Bar-Ilan University's Parashat Hashavua Study Center

Parashat Terumah 5764/ February 28, 2004


Lectures on the weekly Torah reading by the faculty of Bar-Ilan University in Ramat Gan, Israel. A project of the Faculty of Jewish Studies, Paul and Helene Shulman Basic Jewish Studies Center, and the Office of the Campus Rabbi. Published on the Internet under the sponsorship of Bar- Ilan University's International Center for Jewish Identity. Prepared for Internet Publication by the Computer Center Staff at Bar-Ilan University. Inquiries and comments to: Dr. Isaac Gottlieb, Department of Bible,






Dr. Stephen G. Rosenberg,

Hebrew and Jewish Studies,

University College, London


The Mishkan, as decribed in Parashat Terumah, has always been viewed with some suspicion as an over-elaborate construction for a portable wilderness shrine, which had to be ready to be erected and dismantled at short notice in the desert environment. Bible critics have tended to see it as a literary reconstruction, in miniature, of the proportions and furniture of the Solomonic Temple. Nevertheless they admit that a Tabernacle of some kind stood at Shiloh and that David had a portable tented shrine (Tehillim 132:7) that, so to speak, bridged the hiatus between the destruction of Shiloh and the building of the first Temple (F.M.Cross, The Priestly Tabernacle in the Light of Recent Research, in Temples and High Places in Biblical Times, HUC. 1981, pp.169-180). Some scholars have suggested that an early Ohel Moed, or Tent of Meeting, was incorporated into Solomon's Temple - taking literally the verse that the Cohanim brought the Ark and the Ohel Moed into the new Temple (1 Kings 8:4).


Remarkable testimony of the general form and layout of the original Mishkan has appeared in the last few years at the site of a Jewish military colony in Elephantine Island, in southern Egypt. It has been known from papyri, found some 100 years ago at Elephantine and nearby Aswan, that a group of Jewish mercenaries, in the pay of the Egyptians and later the Persians, guarded the southern border of Egypt at the first cataract of the Nile in the sixth and fifth centuries BCE. They lived there with their families and had their own temple. Their date of arrival is not known but they were already well established when Cambyses II of Persia conquered Egypt in 525 BCE.


Evidence of the colony is attested to by judicial and family documents in Aramaic, which list property and marriage contracts, and describe the colony's temple ( 'egora, or shrine) where sacrifices were offered to YHW (Yahu). One well-known document, known as the Passover papyrus, sets out instructions to the colony, in the name of Darius II, to celebrate the feast of Unleavened Bread on 14th Nisan and to drink no beer for seven days. It is dated to the year 419 BCE. Another papyrus records the wanton destruction of the temple by the Egyptian priests of the nearby temple of Khnum in 410 BCE. Happily permission was given for it to be rebuilt four years later ( B.Porten, Archives from Elephantine, the Life of an ancient Jewish Military Colony, 1968).


Since the discovery of some of the papyri in 1893 and the publication of others in 1911, expeditions mounted by German, French and Italian teams, both before and after WW1, have searched for the Jewish temple, but without success. In 1969 a German team started work at the southern end of Elephantine Island with the aim of identifying the town and its Egyptian temples over the centuries from the earliest times to the Roman era (W.Kaiser, Elephantine, the Ancient Town, 1998, Cairo). Their excavations uncovered the Aramaic or Jewish village of the 27th Dynasty, the early Persian period, which equates to that of the Jewish colony. Eventually in 1997 they found, at the heart of this village, a rather special piece of tiled flooring, much superior to that of the mud-brick houses around. They identified this as the floor of the Jewish temple, which was confirmed by the location given in the documents researched by Bezalel Porten ( op.cit). Parts of the walls of the temple and the surrounding courtyard were identified, but a large section of the western end of the site had been lost because of the land falling away, due to erosion or subsidence.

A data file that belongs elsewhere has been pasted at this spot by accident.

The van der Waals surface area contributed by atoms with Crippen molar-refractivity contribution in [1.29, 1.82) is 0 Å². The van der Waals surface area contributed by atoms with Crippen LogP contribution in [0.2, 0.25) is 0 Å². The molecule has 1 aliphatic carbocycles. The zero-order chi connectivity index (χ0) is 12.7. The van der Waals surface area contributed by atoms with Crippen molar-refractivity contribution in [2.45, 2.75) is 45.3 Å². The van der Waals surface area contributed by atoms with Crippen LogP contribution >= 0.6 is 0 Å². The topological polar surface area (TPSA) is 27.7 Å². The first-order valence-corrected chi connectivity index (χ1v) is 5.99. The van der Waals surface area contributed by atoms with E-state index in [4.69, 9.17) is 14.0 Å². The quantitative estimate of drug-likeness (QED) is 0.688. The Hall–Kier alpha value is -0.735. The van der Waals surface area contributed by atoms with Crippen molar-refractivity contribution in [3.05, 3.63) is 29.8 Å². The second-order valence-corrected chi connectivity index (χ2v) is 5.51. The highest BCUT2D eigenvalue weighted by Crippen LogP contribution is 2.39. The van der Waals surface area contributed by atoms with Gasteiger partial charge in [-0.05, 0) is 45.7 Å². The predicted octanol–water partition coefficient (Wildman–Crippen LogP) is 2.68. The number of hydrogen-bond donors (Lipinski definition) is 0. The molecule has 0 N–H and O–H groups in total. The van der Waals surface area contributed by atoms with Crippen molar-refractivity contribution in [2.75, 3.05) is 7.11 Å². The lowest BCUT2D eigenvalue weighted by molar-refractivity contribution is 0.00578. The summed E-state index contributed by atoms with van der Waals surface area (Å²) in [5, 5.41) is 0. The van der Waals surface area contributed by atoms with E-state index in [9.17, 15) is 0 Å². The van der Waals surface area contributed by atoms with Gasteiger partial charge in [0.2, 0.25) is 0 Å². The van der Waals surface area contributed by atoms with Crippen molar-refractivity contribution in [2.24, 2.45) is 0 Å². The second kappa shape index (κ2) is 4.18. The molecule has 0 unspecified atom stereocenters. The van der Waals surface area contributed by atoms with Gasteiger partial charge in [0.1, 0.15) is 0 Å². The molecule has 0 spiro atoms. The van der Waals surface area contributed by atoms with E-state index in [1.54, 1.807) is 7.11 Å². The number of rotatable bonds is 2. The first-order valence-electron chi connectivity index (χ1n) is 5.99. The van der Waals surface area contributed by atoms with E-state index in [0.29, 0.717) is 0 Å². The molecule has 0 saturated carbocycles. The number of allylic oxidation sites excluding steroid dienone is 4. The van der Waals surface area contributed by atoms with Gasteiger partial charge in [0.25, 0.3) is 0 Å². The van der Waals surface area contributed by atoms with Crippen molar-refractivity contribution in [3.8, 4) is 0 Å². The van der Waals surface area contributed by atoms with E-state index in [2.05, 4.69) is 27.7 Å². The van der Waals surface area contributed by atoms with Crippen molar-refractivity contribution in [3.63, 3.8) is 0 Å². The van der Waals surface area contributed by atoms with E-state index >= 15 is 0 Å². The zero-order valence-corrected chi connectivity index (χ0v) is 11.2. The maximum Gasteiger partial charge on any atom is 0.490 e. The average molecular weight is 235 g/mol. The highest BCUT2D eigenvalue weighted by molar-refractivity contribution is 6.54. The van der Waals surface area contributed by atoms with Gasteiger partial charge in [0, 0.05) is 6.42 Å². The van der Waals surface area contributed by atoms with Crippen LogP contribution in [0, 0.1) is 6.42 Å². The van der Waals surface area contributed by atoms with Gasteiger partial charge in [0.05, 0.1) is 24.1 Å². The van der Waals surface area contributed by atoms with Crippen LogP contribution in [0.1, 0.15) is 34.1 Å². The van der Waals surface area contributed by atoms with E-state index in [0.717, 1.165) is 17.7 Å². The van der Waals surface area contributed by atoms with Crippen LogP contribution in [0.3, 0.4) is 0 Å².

According to the excavators, the temple shrine appears to be 6m. wide by at least 12m. long, and the courtyard some 24m. wide by at least 40m. long. In Egyptian or royal cubits, this would make the shrine about 12 cubits wide by 24 or more long; and the courtyard 48 cubits wide by at least 80 long. In both cases the original full length is unknown, due to the fall in the ground. These dimensions are surprisingly similar to the Torah description of the Mishkan, 10 cubits by 30, and the Hatzer, or courtyard, 50 cubits by 100. Contrary to expectation, the temple was quite unlike our picture of the Solomonic Temple but closely similar to the Mishkan, as described in Parashat Terumah.


No altar was found, but there is literary evidence for animal and, later, cereal sacrifices. The altar may have stood in the area of ground that had fallen away. The documents tell us that the shrine had a roof of cedar wood and five stone-lined doorways with bronze hinges, and this evidence, together with the recent archaeological discoveries of the German team, led by Cornelius von Pilgrim, have enabled the author to produce a tentative reconstruction, as below.




( reconstruction of the Jewish Temple at Elephantine, by Stephen Rosenberg)